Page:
This is how it would happen in one of those feel-good, tear-jerker movies.
A professional golfer, shaken by a natural disaster in his or her hometown, pledges every dollar won from that week’s tour event toward recovery efforts. Perhaps the pro has never won on the circuit before, or maybe just not in a very long time.
And then through some combination of inspired play and Sunday drama, victory takes hold. Cut to the oversized check with the pro’s hometown on the “Pay to” line. Fade to black.
“You dream about winning and being able to donate that big check,” Stacy Lewis said before last week’s L.P.G.A. stop in Indianapolis. “For it to actually happen, it was unbelievable.”
As athletes across the country have given themselves to raising money for victims of Hurricane Harvey, two stand out. One is J.J. Watt, the Houston Texans defensive lineman whose impassioned effort on social media has reached $30 million so far as of Saturday.
The other is Lewis, who cannot approach Watt’s impact in sheer dollars but maxed out her personal pledge at the Portland Classic and brought others along with her. With one of her sponsors matching the $195,000 winner’s check, another contributing a flat $1 million and the L.P.G.A. earmarking ticket proceeds, her gesture has raised more than $1.4 million.
“One of the best feel-good stories I’ve seen in a long time,” said Judy Rankin, a Golf Channel analyst, a L.P.G.A. Hall of Famer and a longtime Texan.
Nor is Lewis alone among golfers — elite, developmental or even juniors — who have been working in various ways to help the hundreds of thousands of people affected by Hurricane Harvey.
“It’s just really sad,” said Chris Stroud, who lives in Houston and six weeks ago won his first P.G.A. Tour event after a decade on the tour.
Stroud’s home in the northern suburbs sits on higher ground and escaped largely unscathed. Not so for friends and fellow pros from the Houston area. Stroud said the home of Dawie van der Walt, who spent three seasons on the P.G.A. Tour and is now involved in the Web.com Tour playoffs, was devastated.
“He has four feet of water in his house,” Stroud said before the FedExCup’s second playoff event in Boston. “He texted me some pictures. It’s really sad.”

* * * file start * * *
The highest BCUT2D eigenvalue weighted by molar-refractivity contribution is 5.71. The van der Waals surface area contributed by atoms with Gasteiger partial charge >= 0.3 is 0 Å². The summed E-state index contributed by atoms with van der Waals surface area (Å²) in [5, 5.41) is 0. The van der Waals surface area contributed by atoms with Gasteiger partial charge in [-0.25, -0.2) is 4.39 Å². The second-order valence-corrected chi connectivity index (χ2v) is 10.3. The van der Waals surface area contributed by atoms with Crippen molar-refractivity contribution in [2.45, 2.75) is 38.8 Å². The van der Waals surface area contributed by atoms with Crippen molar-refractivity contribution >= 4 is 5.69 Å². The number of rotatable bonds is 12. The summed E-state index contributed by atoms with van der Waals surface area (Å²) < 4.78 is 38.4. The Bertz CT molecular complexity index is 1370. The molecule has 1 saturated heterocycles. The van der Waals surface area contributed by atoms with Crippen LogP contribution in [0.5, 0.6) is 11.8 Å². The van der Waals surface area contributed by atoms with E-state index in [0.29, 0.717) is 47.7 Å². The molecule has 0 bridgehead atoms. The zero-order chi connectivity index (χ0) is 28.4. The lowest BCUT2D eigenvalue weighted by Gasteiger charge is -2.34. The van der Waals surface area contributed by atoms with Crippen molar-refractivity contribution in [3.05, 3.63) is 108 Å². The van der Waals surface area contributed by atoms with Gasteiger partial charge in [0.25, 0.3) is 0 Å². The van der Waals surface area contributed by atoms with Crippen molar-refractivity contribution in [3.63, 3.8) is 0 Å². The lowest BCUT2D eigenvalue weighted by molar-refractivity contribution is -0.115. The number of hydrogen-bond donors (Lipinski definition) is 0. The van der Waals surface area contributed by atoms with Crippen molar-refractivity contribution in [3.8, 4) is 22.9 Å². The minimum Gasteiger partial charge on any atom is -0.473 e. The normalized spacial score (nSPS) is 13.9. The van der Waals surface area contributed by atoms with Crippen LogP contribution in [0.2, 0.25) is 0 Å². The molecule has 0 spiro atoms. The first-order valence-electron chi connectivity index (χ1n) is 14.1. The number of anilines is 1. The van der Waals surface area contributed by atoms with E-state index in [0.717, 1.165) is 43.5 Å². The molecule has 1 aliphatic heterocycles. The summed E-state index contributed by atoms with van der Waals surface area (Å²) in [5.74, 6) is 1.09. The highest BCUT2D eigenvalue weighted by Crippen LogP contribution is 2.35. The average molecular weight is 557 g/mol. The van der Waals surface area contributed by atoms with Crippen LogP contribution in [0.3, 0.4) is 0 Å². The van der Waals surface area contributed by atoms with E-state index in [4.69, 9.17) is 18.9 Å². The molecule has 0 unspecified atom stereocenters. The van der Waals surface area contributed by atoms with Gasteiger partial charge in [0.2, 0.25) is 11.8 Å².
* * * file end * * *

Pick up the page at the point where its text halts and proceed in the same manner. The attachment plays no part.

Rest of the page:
Stroud committed $10,000 and 10 percent of his earnings in Boston, although he missed the cut. Still, the P.G.A. Tour and the tournament sponsor Dell Technologies combined on a $250,000 pledge toward relief efforts.
Several other P.G.A. Tour pros have pledged $1,000 for each birdie made for the remainder of the playoffs and $2,000 for every eagle. The Masters champion Sergio Garcia, newly married to a Texan, raised his donation to $2,000 per birdie and $5,000 per eagle.
On the Symetra Tour — the L.P.G.A.’s developmental circuit — Shannon Fish, an alumnus of the University of Texas, led an effort at the tour’s stop in Sioux Falls, S.D., that in the end raised more than $91,000.
And on the American Junior Golf Association, the nation’s top junior circuit, officials took up the Aug. 27 challenge of Turner Hosch of Texas to donate $10 per birdie made at the Junior Players Championship in Ponte Vedra Beach, Fla.
The effort raised $13,720 for the American Red Cross. Even better, a Houston-area player won the event — Shuai Ming Wong, a Hong Kong native who prevailed in a three-man, three-hole playoff.
Wong told a tournament liaison he was not sure if he should make the trip to compete, but the A.J.G.A.’s $10-per-birdie pledge gave him an emotional lift. “It was motivating and inspired me to keep going and never give up,” he said.
But Lewis’ victory commanded golf’s headlines. She moved to The Woodlands, a suburb north of Houston, when she was 11, honing her game even as she battled severe scoliosis. Later an N.C.A.A. champion at Arkansas and the winner of two L.P.G.A. majors, she is married to Gerrod Chadwell, the University of Houston women’s golf coach.
Their home and her parents’ residence came out fine when the hurricane hit, but Chadwell spent part of a day kayaking to his team’s home base at the Golf Club of Houston to rescue his players’ clubs and other equipment. The team stayed in Dallas for a week while campus was closed.
“It’s a pretty helpless feeling,” Lewis told reporters in Portland. “It’s hard to see the pictures, to imagine being there and seeing all of that water.”
Pledging her week’s earnings, she said, was a way of reconciling her desire to return home and the tournament at hand.
“I wanted to be in Houston,” she said, “but I also wanted to play in Portland and I needed some focus to being there. I needed a reason to be playing so I would be giving it 100 percent. What better way than to donate whatever I made.”
Lewis had gone more than three years since her last L.P.G.A. victory. In 82 starts since, she had amassed a dozen runner-up finishes.
In Portland, In Gee Chun closed the gap to one stroke with two holes to play. But the Korean pro missed a chance to tie on the 71st hole, as Lewis made a clutch par save, and Lewis made her 11th consecutive par to secure the victory.
“It’s been crazy,” Lewis said after traveling to Indianapolis. “It’s been overwhelming at times — all the messages, all the support. I don’t know if I’ve fully processed actually finally winning the tournament itself.”
Perhaps it will all sink in when she finally returns home following the Evian Championship. Or there might be other priorities.
“We’re trying to figure out exactly who we’re going to partner with to get done what I want to get done,” said Lewis, who has expressed a desire to help rebuild homes. “We’re not done with this. I’m glad I have five weeks off after this to go home and really help some people.”